You may have heard a thing or two about a documentary that’s suddenly making box office waves. The film is doing so surprisingly well that the film, which had little marketing support raked, managed a weekend gross of only a few million bucks less than the modest debut of Joseph Gordon-Levitt’s bike adventure Premium Rush and it's already the number two documentary of 2012. I’m talking about 2016: Obama’s America, the film that purports to uncover the truth behind President Barack Obama’s policies and project his real plan for the U.S.’s future.
Of course, the movie is bolstered by its timing. For those living under a rock, we’re in the thick of a heated presidential campaign. Something this pointed and incendiary is sure to rile audiences up. Especially when the man behind the film, conservative author and political commentator Dinesh D’Souza, is well-known for sustaining accusations of factual inaccuracies after the publication of his buzzworthy Forbes article “How Obama Thinks.” The backlash was so loud, we even witnessed Vice President Joe Biden calling D’Souza’s article, the precursor to his book Obama's America: Unmaking the American Dream and this film, “Science Fiction” in an MSNBC interview.
Now that the film is making waves, Hollywood.com took to a New York City movie theater to see the film and gauge the audience's reaction. What is it about this particular movie that's bringing flocks and flocks of movie-goers to the theater?
As you might expect, the reaction from the audience — comprised largely of elderly viewers and younger, student-aged viewers — was polarized. While some voices literally rang out with support of the film’s ideas, just as many vocalized their outrage and disagreement. And with such heavy claims throughout the film, it’s no wonder audience members from both sides of the debate responded so vocally. To help you get an idea of what all the buzz is about, we’ve catalogued the moments that elicited the loudest, most boisterous reactions from audience members. Claim: Obama’s Mother “Denied” White Culture D’Souza cites an instance in which Obama’s mother, Ann Dunham, hears of her then-husband's wealthy co-workers, which was a predominantly white population in Indonesia. Dunham responds to her then-husband’s idea that “they’re her people” with the notion that they “aren’t her people.” Audience reactions: Oohs, ahhs, gasps, and “Oh, really?” Claim: Obama “Mentor” Frank Marshall Davis Listed as a Communist by FBI
D’Souza and his sources go on to say that the “Obama media” is refusing to cover this fact. Audience reactions: “Bulls**t!” Moment: D’Souza Interviews Obama’s Half Brother The documentarian interviews Obama’s half-brother, George Obama, and asks him numerous questions in an attempt to get the subject to condemn his brother for leaving him to live in the Nairobi “slums.” The man won’t speak ill of the President, but he does eventually cry when he speaks about not being able to finish his education. Audience reactions: “Bulls**t” and on the reverse, “Oohs” and “ahhs.” Claim: People Only Voted For Obama "So They Didn’t Appear Racist" One expert in the film claims that Obama’s victory is simply an “expression of Civil Rights” and that people simply voted for Obama because they didn’t want to be racist and didn’t know “when the chance would come again” to prove that they aren't racist. Audience reaction: “Bulls**t!” Moment: Illustrated Representation of Obama’s Former Social Circle An artistic rendering of Obama’s friends and mentors, including Bill Ayers and Robert Unger, includes such highlights as a cartoon Capital Building and a cartoon Pentagon Building being blown to smithereens when the narrator discusses Ayers’ past in protest culture and Unger “fitting right in” at Harvard. Audience reaction: Guffaws, laughter. Moment: Rare Clip of Obama Stumbling Over His Words The clip shows Obama speaking at a Town Hall meeting, in which an audience member is inaudibly heckling him, causing him to lose his train of thought while explaining the proposals and plans for universal healthcare. It’s certainly not one of his shining moments, however rare.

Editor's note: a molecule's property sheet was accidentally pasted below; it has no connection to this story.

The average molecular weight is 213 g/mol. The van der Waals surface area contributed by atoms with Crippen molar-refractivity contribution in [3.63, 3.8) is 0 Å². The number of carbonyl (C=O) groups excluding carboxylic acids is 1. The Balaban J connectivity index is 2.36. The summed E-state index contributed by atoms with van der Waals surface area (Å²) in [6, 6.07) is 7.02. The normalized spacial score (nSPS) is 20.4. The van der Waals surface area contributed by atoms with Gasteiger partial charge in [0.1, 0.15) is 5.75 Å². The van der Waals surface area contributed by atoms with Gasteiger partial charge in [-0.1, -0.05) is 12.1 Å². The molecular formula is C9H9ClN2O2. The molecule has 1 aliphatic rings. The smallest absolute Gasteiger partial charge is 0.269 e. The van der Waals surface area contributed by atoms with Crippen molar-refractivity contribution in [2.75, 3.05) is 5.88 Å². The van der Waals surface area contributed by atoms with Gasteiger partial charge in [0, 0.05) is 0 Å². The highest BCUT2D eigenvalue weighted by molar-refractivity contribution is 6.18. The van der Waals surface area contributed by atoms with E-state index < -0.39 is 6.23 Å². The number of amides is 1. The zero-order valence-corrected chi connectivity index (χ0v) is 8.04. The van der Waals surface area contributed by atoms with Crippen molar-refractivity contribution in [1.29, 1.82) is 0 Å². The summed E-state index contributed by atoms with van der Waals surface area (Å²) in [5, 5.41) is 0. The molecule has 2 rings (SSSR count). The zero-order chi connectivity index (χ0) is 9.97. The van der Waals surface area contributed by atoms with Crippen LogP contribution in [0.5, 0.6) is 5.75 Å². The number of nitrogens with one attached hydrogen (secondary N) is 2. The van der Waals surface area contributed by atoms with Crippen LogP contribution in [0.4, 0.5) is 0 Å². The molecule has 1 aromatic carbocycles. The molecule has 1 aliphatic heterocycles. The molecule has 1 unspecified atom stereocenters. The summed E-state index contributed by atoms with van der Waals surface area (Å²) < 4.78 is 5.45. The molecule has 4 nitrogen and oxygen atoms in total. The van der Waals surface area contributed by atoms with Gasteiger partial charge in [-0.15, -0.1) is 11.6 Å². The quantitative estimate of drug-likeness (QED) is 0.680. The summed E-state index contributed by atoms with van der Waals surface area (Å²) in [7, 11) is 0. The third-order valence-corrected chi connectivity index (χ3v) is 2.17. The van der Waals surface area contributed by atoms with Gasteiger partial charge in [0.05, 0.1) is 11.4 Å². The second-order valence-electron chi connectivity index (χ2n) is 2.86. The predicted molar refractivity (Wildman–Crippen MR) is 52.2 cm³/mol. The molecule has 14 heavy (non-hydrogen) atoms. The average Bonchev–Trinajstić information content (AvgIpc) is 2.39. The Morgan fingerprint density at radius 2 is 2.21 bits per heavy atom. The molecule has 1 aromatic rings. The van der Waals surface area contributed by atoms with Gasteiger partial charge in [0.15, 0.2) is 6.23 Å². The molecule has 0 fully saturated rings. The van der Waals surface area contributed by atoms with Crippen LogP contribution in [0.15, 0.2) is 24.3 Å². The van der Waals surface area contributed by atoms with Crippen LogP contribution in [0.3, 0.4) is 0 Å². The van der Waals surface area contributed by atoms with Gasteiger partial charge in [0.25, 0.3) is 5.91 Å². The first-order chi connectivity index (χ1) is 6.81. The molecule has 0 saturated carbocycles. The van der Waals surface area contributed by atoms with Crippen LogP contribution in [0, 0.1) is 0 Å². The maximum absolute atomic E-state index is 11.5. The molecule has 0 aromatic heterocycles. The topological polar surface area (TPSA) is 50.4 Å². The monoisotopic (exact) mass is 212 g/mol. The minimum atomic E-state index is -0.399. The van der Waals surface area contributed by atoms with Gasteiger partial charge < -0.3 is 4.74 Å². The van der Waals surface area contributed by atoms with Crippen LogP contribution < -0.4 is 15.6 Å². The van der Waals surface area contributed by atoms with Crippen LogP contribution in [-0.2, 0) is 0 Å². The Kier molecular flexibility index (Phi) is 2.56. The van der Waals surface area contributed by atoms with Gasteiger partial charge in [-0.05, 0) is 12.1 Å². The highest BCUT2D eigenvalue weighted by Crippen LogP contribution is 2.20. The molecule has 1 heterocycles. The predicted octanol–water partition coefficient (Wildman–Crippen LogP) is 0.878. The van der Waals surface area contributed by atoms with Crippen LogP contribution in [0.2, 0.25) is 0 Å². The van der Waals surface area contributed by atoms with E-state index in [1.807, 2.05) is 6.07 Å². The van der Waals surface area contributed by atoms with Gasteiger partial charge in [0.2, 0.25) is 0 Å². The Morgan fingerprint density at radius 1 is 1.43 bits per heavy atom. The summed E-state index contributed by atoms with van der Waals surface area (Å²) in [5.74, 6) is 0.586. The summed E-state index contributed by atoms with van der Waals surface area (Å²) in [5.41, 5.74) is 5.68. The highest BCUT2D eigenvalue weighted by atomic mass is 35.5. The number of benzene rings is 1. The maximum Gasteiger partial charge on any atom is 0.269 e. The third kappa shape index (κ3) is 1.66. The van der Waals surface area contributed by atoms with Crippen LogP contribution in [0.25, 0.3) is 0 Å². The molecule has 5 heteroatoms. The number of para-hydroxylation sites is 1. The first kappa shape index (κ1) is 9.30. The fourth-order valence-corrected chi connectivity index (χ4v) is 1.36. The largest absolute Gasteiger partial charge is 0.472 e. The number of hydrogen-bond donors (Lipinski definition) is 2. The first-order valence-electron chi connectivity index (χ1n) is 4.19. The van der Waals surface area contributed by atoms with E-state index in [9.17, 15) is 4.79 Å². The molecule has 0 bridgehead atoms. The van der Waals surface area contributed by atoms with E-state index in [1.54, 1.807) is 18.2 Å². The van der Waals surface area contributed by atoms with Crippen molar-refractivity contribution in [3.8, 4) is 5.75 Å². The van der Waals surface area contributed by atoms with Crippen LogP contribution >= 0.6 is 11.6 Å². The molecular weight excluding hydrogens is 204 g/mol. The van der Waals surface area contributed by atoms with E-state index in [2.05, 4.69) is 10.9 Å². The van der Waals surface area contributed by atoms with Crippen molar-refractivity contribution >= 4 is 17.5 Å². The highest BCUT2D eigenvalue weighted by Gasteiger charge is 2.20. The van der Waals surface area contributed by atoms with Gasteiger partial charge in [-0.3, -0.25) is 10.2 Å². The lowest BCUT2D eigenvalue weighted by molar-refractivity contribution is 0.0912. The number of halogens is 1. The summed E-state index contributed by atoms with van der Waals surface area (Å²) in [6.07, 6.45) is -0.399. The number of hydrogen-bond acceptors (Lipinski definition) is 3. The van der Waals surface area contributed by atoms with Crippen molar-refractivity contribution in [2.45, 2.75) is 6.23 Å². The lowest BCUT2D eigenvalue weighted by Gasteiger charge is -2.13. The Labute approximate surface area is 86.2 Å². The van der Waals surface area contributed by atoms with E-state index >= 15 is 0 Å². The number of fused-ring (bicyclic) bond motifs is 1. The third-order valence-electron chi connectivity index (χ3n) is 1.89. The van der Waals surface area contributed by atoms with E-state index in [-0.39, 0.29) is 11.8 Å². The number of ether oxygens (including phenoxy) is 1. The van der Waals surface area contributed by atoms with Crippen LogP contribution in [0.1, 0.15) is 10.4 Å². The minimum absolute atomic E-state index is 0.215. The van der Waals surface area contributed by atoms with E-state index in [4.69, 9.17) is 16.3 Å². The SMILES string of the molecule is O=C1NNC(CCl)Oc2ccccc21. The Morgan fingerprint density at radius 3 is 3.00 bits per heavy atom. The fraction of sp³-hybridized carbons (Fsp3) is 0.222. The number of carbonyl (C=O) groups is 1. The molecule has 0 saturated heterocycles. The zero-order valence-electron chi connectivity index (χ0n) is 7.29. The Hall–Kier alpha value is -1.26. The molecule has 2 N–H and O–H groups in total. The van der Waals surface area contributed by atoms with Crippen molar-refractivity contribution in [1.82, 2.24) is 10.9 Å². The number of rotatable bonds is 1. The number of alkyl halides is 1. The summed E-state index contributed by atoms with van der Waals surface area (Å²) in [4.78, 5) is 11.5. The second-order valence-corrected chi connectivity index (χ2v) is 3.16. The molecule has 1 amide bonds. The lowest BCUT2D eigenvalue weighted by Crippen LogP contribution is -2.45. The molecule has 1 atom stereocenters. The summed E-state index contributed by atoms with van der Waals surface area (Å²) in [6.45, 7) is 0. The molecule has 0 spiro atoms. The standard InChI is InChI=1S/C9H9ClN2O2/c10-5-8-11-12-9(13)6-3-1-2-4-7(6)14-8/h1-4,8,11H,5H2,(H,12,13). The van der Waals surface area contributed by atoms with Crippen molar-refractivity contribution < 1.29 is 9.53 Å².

Audience reaction: “Bulls**t!” amid “Ha!” and heavy laughter. Moment: Graph Projecting U.S. Debt in 2016 Shows Infinite Debt With a Question Mark Above Obama’s head and the year 2016 is a bar that depicts the “projected” debt we’ll see if Obama is reelected. That projection happens to be a bar shooting to infinity with a flashing question mark as the number value. Audience reaction: Laughter Moment: Imagined History Book Lists 2016 as the End of the U.S. “Empire” and Narrator Wonders if Obama Will Provide “Solutions or Slogans” After making the case that Obama’s supposedly anti-colonialist beliefs (as established by the film) will drive him to “strip” America of its wealth and make its citizens as poor as the rest of the world, the film makes the case that the American “Empire” will be over by the time Obama is done with his presidency. Audience reaction: Mix of gasps and commentary in agreement and laughter. Will you see the film to see where you fall in the spectrum of viewers? Why do you think the film elicits such a variance of reactions? Follow Kelsea on Twitter @KelseaStahler [Photo Credit: Rocky Mountain Pictures] More: Anti-Obama Movie is Already The Number Two Documentary of 2012 Which Presidential Candidate is Clint Eastwood Backing? The Dark Knight Rises: Is Batman For the One Percent or the 99?